“All the coaches I’ve talked to are positive about it,” Weber said Tuesday during media availability. “It’s something we have fought for forever.”

The extra opportunity for the coaches and players to develop chemistry and learn how to work within the system of Weber is especially valuable for the Wildcats this summer, since all the players from last year’s team had decided to stay on this year despite the coaching change that on the surface looks like a switch between two polar opposite personalities.

“Basketball is pretty simple, but everyone does it a little bit different,” Weber said. “Coach Martin and his staff got them to play hard and compete hard. That’s what we’re trying to continue. Now, also, the heart is there, the intensity is there. We have to think a little bit—let’s keep our poise and composure, along with doing our skill work. That’s important, too.”

The combination of more practice time and a trip overseas to play against professional teams in Brazil will be a time where everyone can get used to personalities and working together, something that is particularly important considering the group consists of mainly Martin recruits.

“The chemistry is just as important as anything else,” Weber said. “Getting to know each other, enjoying each other, learning about each other, and then you’ll see how guys react. It’s one thing to do it in drills; it’s another thing to do it in live practice.”

Even before the rule changes, the players would have gotten time together during weight lifting and open gyms, but the hours in the gym with coaches have allowed players to get used to the new coaching staff and given the coaches time to observe the players and see what they still need to work on. 

Senior center Jordan Henriquez said that while everyone has to adjust to the differences between the former coaching staff and the current one, much has stayed the same.

“Things are still intense,” he said. “They’re different coaches so they have different coaching styles. It’s an adjustment—we’re all trying to adjust. We’re all buying in and getting ready to go to Brazil.”

 

Bruce Weber: History, Reactions, Updates, Etc.

2 Apr

About a dozen students gathered on the lawn of Bramlage Coliseum on Saturday afternoon to protest Kansas State’s hiring of Bruce Weber as the next head basketball coach.

One student held a sign that read, “Why you do hate us John Currie?”

Others sported purple headbands inscribed, “Gott Lieb?” – an endorsement of ESPN analyst Doug Gottlieb as a candidate and a play on the popular “Got Milk?” advertising campaign. Gottlieb, a former Oklahoma State basketball player, expressed interest in the head coaching position to newspapers and radio stations, and even though he has no coaching experience, his thorough plan and salesmanship intrigued fans.

Not shockingly, the administration hired someone with more of a history: Weber, a smiling, gray-haired gentleman many remember for taking Illinois to the national championship in 2005 but whose most recent team finished with just six wins in the Big 10 this season. Which type of results will Weber produce for the Wildcats is an intriguing question.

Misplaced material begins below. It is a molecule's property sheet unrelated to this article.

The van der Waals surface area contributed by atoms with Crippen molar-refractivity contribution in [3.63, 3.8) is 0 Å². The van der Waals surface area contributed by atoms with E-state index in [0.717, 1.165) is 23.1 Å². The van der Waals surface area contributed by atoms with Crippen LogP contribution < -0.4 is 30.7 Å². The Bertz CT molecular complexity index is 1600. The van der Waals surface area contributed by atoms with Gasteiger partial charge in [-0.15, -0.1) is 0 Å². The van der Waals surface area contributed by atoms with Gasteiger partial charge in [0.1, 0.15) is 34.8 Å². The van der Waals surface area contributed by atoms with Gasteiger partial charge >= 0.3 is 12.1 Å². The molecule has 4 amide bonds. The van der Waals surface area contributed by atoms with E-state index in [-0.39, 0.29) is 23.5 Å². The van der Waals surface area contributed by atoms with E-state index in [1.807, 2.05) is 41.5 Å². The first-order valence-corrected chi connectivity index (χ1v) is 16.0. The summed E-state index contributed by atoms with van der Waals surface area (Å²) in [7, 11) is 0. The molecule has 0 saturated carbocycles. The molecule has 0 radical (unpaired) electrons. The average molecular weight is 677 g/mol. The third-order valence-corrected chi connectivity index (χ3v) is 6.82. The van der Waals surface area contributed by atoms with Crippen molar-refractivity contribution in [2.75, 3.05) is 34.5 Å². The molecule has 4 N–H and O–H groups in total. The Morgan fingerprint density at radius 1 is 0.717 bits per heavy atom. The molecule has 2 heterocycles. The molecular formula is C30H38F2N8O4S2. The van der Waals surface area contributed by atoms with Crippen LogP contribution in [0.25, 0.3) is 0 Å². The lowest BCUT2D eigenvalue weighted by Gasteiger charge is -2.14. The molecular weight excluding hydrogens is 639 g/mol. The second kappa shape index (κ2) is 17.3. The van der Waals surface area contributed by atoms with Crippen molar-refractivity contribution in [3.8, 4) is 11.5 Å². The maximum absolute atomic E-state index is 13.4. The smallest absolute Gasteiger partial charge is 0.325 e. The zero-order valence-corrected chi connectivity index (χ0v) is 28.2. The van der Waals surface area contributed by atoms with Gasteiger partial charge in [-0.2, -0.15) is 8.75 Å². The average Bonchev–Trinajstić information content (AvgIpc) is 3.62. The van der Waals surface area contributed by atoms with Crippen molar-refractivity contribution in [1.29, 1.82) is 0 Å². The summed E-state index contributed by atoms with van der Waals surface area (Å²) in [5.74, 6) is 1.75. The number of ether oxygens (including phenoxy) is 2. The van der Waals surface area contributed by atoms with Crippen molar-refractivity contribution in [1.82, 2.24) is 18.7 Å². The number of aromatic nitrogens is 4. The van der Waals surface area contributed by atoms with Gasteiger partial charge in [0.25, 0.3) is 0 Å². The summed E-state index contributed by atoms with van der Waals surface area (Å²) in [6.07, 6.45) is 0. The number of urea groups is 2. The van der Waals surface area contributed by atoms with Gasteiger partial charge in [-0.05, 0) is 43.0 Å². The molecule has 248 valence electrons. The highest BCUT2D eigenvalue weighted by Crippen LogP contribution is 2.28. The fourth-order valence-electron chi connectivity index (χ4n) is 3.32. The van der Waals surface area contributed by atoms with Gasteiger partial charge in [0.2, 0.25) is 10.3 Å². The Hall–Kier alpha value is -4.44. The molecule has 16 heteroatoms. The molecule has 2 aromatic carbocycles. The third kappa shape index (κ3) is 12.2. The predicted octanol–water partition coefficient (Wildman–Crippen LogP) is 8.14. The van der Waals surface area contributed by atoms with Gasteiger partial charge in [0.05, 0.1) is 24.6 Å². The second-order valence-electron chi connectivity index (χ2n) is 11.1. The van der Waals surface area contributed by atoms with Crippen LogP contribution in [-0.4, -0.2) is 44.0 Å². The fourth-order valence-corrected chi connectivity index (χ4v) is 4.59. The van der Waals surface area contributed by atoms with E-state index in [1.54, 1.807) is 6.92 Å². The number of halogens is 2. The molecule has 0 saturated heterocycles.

***

The initial response from fans has not been particularly optimistic, but few people could have replaced as popular and successful a coach as Frank Martin – and most of those coaches show no signs of being available for hire.

Weber is not daunted, however. His priority is winning over the players. He spoke with both 1350AM in Manhattan and 810 WHB in Kansas City about building relationships with one set of people whose opinions matter most.

“The big key is that I get them to trust me and respect me and buy into it,” Weber said. “If you can get your best player to buy in and be your best leader and hardest worker, it makes it so much easier for you as a coach.”

After talking to next year’s seniors Rodney McGruder and Jordan Henriquez, Weber also had conversations with this season’s freshmen. He noted the importance of Angel Rodriguez, who played point guard for Kansas State much of last season. With such conversations, the coach said he makes his pitch but does not press for a commitment.

“I don’t bring it up, to be honest,” Weber said. “I just say, ‘This is what we’re about. We want you here.’”

At this point, he believes all the players will stay. He has done individual workouts with everyone except McGruder and Rodriguez, who will be unable to practice for two to three weeks because of injuries. Because getting to know players is one of Weber’s top priorities, changing public perception is on the back burner.

“I realize I can’t win all the fans over,” Weber said. “I have to do it with a good product, and that starts with the players. That’s the most important thing.”

Asked about previous problems within the program under Martin, Weber responded with the proper amount of ambiguity and proceeded to compliment his predecessor.

“He did them his way – sometimes it isn’t always the most positive thing,” he said. “He created a culture of toughness and defense, and hopefully we can play off that.”

***

The other priority of Weber in this time is putting together a coaching staff. Weber said he invited Martin’s associate head coach Brad Underwood to stay at Kansas State as part of the new staff, but Underwood told him Saturday morning that he thought he would be going with Martin to South Carolina. Weber said Underwood gave him insight regarding the program and the players, and Weber left the door open in case Underwood had a change of heart.